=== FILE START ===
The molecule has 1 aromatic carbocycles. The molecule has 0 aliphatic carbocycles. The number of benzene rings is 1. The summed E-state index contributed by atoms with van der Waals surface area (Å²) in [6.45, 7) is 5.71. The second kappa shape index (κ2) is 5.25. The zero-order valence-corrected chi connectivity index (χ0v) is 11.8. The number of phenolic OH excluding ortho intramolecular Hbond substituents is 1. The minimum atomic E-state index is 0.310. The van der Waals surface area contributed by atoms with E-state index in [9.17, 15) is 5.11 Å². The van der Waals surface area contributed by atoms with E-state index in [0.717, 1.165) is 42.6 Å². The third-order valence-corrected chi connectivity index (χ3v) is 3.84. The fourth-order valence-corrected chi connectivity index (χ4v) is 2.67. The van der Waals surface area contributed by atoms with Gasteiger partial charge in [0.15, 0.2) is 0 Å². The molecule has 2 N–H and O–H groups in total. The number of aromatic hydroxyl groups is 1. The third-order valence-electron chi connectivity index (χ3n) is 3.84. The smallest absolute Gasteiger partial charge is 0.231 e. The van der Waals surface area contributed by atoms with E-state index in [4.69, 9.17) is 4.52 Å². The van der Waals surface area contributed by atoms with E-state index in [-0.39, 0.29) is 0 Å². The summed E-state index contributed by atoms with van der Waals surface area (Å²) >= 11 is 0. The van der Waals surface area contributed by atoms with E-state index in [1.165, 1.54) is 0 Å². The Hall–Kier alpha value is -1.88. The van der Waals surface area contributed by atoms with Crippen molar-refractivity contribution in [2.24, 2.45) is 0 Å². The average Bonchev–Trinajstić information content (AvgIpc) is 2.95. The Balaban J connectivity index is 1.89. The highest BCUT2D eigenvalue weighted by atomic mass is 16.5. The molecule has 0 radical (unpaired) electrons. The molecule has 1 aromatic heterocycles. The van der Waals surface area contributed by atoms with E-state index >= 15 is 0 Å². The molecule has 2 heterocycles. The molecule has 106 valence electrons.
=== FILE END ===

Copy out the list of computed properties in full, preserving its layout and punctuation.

The molecule has 1 aromatic carbocycles. The molecule has 0 aliphatic carbocycles. The number of benzene rings is 1. The summed E-state index contributed by atoms with van der Waals surface area (Å²) in [6.45, 7) is 5.71. The second kappa shape index (κ2) is 5.25. The zero-order valence-corrected chi connectivity index (χ0v) is 11.8. The number of phenolic OH excluding ortho intramolecular Hbond substituents is 1. The minimum atomic E-state index is 0.310. The van der Waals surface area contributed by atoms with E-state index in [9.17, 15) is 5.11 Å². The van der Waals surface area contributed by atoms with E-state index in [0.717, 1.165) is 42.6 Å². The third-order valence-corrected chi connectivity index (χ3v) is 3.84. The fourth-order valence-corrected chi connectivity index (χ4v) is 2.67. The van der Waals surface area contributed by atoms with Gasteiger partial charge in [0.15, 0.2) is 0 Å². The molecule has 2 N–H and O–H groups in total. The number of aromatic hydroxyl groups is 1. The third-order valence-electron chi connectivity index (χ3n) is 3.84. The smallest absolute Gasteiger partial charge is 0.231 e. The van der Waals surface area contributed by atoms with E-state index in [4.69, 9.17) is 4.52 Å². The van der Waals surface area contributed by atoms with E-state index in [-0.39, 0.29) is 0 Å². The summed E-state index contributed by atoms with van der Waals surface area (Å²) >= 11 is 0. The van der Waals surface area contributed by atoms with E-state index in [1.165, 1.54) is 0 Å². The Hall–Kier alpha value is -1.88. The van der Waals surface area contributed by atoms with Crippen molar-refractivity contribution in [2.24, 2.45) is 0 Å². The average Bonchev–Trinajstić information content (AvgIpc) is 2.95. The Balaban J connectivity index is 1.89. The highest BCUT2D eigenvalue weighted by atomic mass is 16.5. The molecule has 0 radical (unpaired) electrons. The molecule has 1 aromatic heterocycles. The van der Waals surface area contributed by atoms with E-state index >= 15 is 0 Å². The molecule has 2 heterocycles. The molecule has 106 valence electrons.